Mumbai: Borrowers troubled by elevated interest rates will have to wait for a bit longer for relief as bankers have virtually ruled out any immediate cut in the lending rates, citing high cost of funds.
The stance comes even after the Reserve Bank delivered two successive rate cuts of a cumulative 0.50 percent this year.
"The basic thing that is required -- the cost of deposits -- is still in the higher side," state-run Union Bank of India Chairman and Managing Director D Sarkar said, explaining his bank's inability to cut rates now.
Pratip Choudhary, the chairman of the nation's largest bank SBI, also said it is impossible for his bank to cut rates in the near term.
Many state-run banks, which generally rely on the costly bulk deposits to shore up their deposit bases unlike their private sector counterpart, which mop up the low-cost savings and current account deposits, have been ratcheting up their term deposit rates for the past few months.
The poor deposit collection problems for the state-run banks were compounded with finance ministry's directive last year asking them to bring down their bulk deposit ratio to 15 percent of their total deposits by March 31.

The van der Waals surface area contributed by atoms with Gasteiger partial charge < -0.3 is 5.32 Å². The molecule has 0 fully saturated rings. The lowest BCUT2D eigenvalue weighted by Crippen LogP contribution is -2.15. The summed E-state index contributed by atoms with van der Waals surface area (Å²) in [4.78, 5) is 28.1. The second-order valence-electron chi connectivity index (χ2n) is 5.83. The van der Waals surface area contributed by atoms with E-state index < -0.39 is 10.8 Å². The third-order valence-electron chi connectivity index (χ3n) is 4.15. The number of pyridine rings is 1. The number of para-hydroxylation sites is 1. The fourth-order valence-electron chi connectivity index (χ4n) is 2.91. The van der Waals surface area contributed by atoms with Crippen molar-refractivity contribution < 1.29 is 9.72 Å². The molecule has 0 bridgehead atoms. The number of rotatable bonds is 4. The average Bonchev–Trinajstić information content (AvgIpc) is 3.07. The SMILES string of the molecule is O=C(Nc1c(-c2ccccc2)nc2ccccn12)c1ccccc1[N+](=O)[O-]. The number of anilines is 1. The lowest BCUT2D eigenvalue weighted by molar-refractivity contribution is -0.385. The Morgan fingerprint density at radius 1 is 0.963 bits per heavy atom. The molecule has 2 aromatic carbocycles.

In a move that some experts saw as a sign of a weakness in deposit mobilisation, SBI upped its deposit rate offering by 0.25 percent last month.
Deposits have grown only about 13 percent during the fiscal, while credit has grown more faster at close to 17 percent. In the absence of sufficient deposits, the credit deposit ratios for the banks go up, according to the latest RBI data.
The interest rate scenario has been at an elevated level for over two years now, after the RBI went on a 13 consecutive rate hikes between March 2010 and October 2011 with a view to fight double-digit inflation.